A headless CMS is a content management system that provides a way to manage and store content, but does not have a built-in way to display that content to end users. Instead, the content is made available through an application programming interface (API), which allows developers to build custom front-end interfaces to display the content as needed.
Here’s how a headless CMS works:
- Content is created and managed in the headless CMS: The headless CMS provides a way for content creators to create, edit, and manage content using a web-based interface.
- The content is made available through an API: The headless CMS exposes the content through an API, which allows developers to access the content and use it in custom front-end applications.
- The front-end application is built to display the content: Using the API, developers can build a custom front-end application (such as a website or mobile app) that retrieves and displays the content from the headless CMS.
One of the main benefits of a headless CMS is that it allows for greater flexibility in how the content is displayed. Since the front-end and back-end are decoupled, the front-end can be built using any technology, and the back-end can be updated or changed without affecting the front-end. This makes it easier to create and manage content across multiple channels and devices.
There are many companies that offer support for headless content management systems (CMS). Here are a few examples:
- Contentful: Contentful is a cloud-based headless CMS that allows developers to create, manage, and deliver content across multiple channels and devices. It offers a wide range of features, including a powerful API, flexible content models, and integrations with a variety of tools and services.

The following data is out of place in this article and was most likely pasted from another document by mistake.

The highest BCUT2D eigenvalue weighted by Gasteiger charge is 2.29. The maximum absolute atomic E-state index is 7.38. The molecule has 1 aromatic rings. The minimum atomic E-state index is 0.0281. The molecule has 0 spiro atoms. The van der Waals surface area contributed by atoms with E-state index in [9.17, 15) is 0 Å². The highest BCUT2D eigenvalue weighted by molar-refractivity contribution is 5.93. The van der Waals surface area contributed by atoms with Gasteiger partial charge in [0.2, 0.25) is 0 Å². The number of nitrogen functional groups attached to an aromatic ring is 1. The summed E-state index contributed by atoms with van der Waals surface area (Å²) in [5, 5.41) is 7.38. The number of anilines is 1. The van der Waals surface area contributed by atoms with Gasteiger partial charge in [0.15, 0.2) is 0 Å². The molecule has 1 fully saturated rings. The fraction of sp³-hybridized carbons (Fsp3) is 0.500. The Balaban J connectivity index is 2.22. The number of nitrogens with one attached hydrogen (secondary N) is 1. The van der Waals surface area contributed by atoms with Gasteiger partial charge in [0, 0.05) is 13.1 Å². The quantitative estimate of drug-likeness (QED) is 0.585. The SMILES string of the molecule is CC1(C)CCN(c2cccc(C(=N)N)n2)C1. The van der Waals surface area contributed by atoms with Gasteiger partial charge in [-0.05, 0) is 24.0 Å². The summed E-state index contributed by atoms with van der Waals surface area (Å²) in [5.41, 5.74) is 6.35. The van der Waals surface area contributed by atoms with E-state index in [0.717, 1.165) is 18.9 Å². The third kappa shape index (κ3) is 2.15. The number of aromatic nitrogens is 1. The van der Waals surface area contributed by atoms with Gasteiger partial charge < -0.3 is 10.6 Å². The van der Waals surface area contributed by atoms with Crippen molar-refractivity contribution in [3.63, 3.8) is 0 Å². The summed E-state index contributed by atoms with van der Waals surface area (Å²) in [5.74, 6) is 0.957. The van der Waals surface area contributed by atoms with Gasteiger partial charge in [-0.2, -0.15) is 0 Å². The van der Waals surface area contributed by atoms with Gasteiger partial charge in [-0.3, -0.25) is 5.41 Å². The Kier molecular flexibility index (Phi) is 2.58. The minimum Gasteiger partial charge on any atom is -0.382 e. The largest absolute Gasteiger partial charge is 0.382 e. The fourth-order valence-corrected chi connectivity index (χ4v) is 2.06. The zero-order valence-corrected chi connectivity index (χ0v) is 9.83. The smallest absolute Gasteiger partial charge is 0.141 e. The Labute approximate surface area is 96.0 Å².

- Prismic: Prismic is a headless CMS that is designed to be easy to use and flexible. It offers a wide range of features, including a powerful API, support for multiple languages and locales, and the ability to create custom content types and schemas.
- Strapi: Strapi is an open-source headless CMS that can be used to build custom APIs for web and mobile applications. It offers a wide range of features, including a user-friendly content management interface, support for multiple databases, and integrations with a variety of tools and services.
- Sanity: Sanity is a headless CMS that is designed to be flexible and scalable. It offers a wide range of features, including a powerful API, support for multiple languages and locales, and the ability to create custom content types and schemas.
These are just a few examples of companies that support headless CMS. There are many other options available, depending on your specific needs and requirements.
Our preference is to use WordPress when making a Headless CMS.
There are a number of services that support headless WordPress as a content management system (CMS). Here are a few examples:
- WordPress REST API: WordPress has its own built-in REST API that allows developers to access and manipulate content stored in WordPress. This can be used to create a headless WordPress setup, where the front-end is built using a different technology than the back-end.
- WordPress as a Headless CMS with GraphQL: GraphQL is a query language that can be used to retrieve and manipulate data stored in a headless CMS. There are a number of services that offer support for using WordPress as a headless CMS with GraphQL, such as GraphQL for WordPress and WPGraphQL.
- Headless WordPress with Serverless Functions: Serverless functions allow developers to run code in a serverless environment, without the need to manage servers. There are a number of services that offer support for using WordPress as a headless CMS with serverless functions, such as WordPress + AWS Lambda and WordPress + Azure Functions.